With Barnala's death, mystery over Longowal's assassination dies too
By Rasheed Kidwai | 16 Jan 2017 07:41 AM
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Former Chief Minister, Union Minister and Governor Surjit Singh Barnala passed away on Saturday carrying many tales and secrets with him. Though Barnala authored two books -- 'Story of an Escape' and 'My Other Two Daughters', he did not lift the veil of mystery over the killing of Sant Harchand Singh Longowal.
On July 24, 1985, Sant Harchand Singh Longowal had signed the Punjab Accord with the then Prime Minister Rajiv Gandhi. Less than a month later he was dead, gunned down as he stood, head bowed in prayers.
In 'Time Present & Time Past: Memoirs of A Top Cop' (published by Penguin) Kripal Dhillon, a former top cop who was director-general of police when the Shiromani Akali Dal president was killed at the height of the insurgency in Punjab, has questioned the “motive” behind Longowal’s assassination.
Kripal Dhillon has accused senior Congress leader Arjun Sungh (now dead) of playing a “dubious game” to scuttle the accord. Arjun Singh was then Governor of Punjab and the state was under President’s rule.
The author claims Arjun Singh had created a wedge between Longowal and two senior Akali leaders, Parkash Singh Badal, the current Chief Minister, and Gurcharan Singh Tohra, former head of the Shiromani Gurdwara Parbandhak Committee (SGPC), and manipulated the rise of Surjit Singh Barnala, a political lightweight among the Akalis. Barnala died on Saturday at the age of 91 without uncovering the truth relating to Longwal's death.
In Dhillon’s assessment, Arjun Singh wanted to install Barnala as Chief Minister. “As it happened, Arjun Singh had a hand in selecting candidates for the legislative elections of September 1985, both for the Congress and the Akali parties... It had to be ensured that the selection of Akali candidates was made in such a way that Barnala — not Badal — would emerge as the leader of Akalis since Arjun Singh found the former easier to manage.”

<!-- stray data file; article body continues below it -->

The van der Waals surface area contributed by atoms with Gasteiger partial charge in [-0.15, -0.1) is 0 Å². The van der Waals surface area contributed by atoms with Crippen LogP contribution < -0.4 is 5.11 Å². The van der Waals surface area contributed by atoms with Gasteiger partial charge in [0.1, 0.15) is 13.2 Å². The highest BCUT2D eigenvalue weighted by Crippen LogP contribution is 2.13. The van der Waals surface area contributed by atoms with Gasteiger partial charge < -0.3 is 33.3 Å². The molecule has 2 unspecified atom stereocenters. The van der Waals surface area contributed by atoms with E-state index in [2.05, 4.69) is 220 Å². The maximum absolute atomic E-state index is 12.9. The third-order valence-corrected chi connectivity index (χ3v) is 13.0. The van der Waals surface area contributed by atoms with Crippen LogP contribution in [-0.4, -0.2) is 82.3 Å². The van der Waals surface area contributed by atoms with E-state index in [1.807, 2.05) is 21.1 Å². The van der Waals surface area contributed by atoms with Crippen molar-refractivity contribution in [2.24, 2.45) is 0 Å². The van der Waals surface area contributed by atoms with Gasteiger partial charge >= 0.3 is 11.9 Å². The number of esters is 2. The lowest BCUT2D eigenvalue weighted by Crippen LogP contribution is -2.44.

A Government headed by Barnala was sworn in on September 29, 1985 — 40 days after Longowal was killed. The CBI, which probed Longowal’s assassination, said extremist groups had not taken kindly to the accord and, therefore, decided to take their revenge.
Dhillon, who lives in Bhopal now, says the late Arjun Singh and his men were “constructively accountable” for the August 1985 murder, less than a year after Indira Gandhi’s assassination.
In his book, Dhillon also pointed a finger at former President Zail Singh and former Union Home Minister Buta Singh who, he claims, were out to “negate” whatever Longowal and Rajiv Gandhi were “trying to achieve”.
Longowal, a moderate, had basically agreed to settle outstanding disputes, including linguistic and territorial aspirations, within the framework of the Constitution. Dhillon says Longowal, a devout man, sought guidance from the Sikh holy book to overcome his reluctance. After “offering ardas” (prayer while standing with folded hands), he opened the holy book randomly. “The first stanza on the page read, “Duvidha chhad, Guru tere angsang (abandon indecision, the Guru is with you).”
Longowal made up his mind to negotiate peace with Delhi.
Those opposed to the accord called it a “sellout”.
Dhillon, a 1953-batch IPS officer of the Madhya Pradesh cadre, gives a graphic account of the morning of August 20, 1985, when Longowal was killed in Sherpur, a village near his hometown Longowal in Punjab’s Sangrur district. “Two young men sitting behind the Sant whipped out their revolvers and shot at the Sant as he bowed in prayers after the ardas,” the former DGP writes, recounting what GIS. Bhuller, SSP of Patiala district, had told him.
“Predictably, the firing led to much commotion among the worshippers, though some had presence of mind to lie on top of the Sant, thus shielding his body from further attack,” Dhillon says.
A “police officer then apparently appeared and asked those protecting the Sant to let him get up as the alleged assailants had been caught. It was then that the Sant was fatally shot again”.
Dhillon, who had taken over as DGP a month after Operation Bluestar in June 1984, says the Governor’s men were aware of the critical breach of security and were “constructively accountable” for the murder. “Who was really behind the crucial replacement in the proximate security set-up of Sant Longowal which had apparently facilitated the foul-deed? What was the motive for elimination of the Sant who was poised to play a historic role at that crucial stage in Punjab history?” he asks.
According to Dhillon, “Longowal had credibility among Hindus and Sikhs. This did not suit Zail Singh and Buta Singh and their supporters in the Punjab Congress, who had been playing a dubious game to negate whatever Longowal and Rajiv Gandhi were trying to achieve”.
The CBI, which probed Longowal’s assassination, said extremist groups had not taken kindly to the accord and, therefore, decided to take their revenge.
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